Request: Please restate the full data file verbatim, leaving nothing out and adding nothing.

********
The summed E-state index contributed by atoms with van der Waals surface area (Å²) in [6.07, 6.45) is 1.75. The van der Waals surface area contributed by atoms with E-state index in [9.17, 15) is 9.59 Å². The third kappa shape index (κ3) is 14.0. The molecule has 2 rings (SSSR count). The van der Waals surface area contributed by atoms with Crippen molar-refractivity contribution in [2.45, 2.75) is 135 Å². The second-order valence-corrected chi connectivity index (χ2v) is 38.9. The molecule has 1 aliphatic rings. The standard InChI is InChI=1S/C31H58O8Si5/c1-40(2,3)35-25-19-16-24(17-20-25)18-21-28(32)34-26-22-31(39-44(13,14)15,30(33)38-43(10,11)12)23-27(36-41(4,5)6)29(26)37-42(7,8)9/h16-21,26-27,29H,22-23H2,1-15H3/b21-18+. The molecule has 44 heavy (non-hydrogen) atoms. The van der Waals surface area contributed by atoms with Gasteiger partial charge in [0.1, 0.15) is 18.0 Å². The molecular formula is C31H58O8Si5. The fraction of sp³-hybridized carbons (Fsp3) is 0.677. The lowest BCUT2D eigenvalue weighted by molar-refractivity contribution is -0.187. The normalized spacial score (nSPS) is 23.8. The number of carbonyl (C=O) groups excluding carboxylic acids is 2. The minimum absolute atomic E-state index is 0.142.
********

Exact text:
The summed E-state index contributed by atoms with van der Waals surface area (Å²) in [6.07, 6.45) is 1.75. The van der Waals surface area contributed by atoms with E-state index in [9.17, 15) is 9.59 Å². The third kappa shape index (κ3) is 14.0. The molecule has 2 rings (SSSR count). The van der Waals surface area contributed by atoms with Crippen molar-refractivity contribution in [2.45, 2.75) is 135 Å². The second-order valence-corrected chi connectivity index (χ2v) is 38.9. The molecule has 1 aliphatic rings. The standard InChI is InChI=1S/C31H58O8Si5/c1-40(2,3)35-25-19-16-24(17-20-25)18-21-28(32)34-26-22-31(39-44(13,14)15,30(33)38-43(10,11)12)23-27(36-41(4,5)6)29(26)37-42(7,8)9/h16-21,26-27,29H,22-23H2,1-15H3/b21-18+. The molecule has 44 heavy (non-hydrogen) atoms. The van der Waals surface area contributed by atoms with Gasteiger partial charge in [0.1, 0.15) is 18.0 Å². The molecular formula is C31H58O8Si5. The fraction of sp³-hybridized carbons (Fsp3) is 0.677. The lowest BCUT2D eigenvalue weighted by molar-refractivity contribution is -0.187. The normalized spacial score (nSPS) is 23.8. The number of carbonyl (C=O) groups excluding carboxylic acids is 2. The minimum absolute atomic E-state index is 0.142.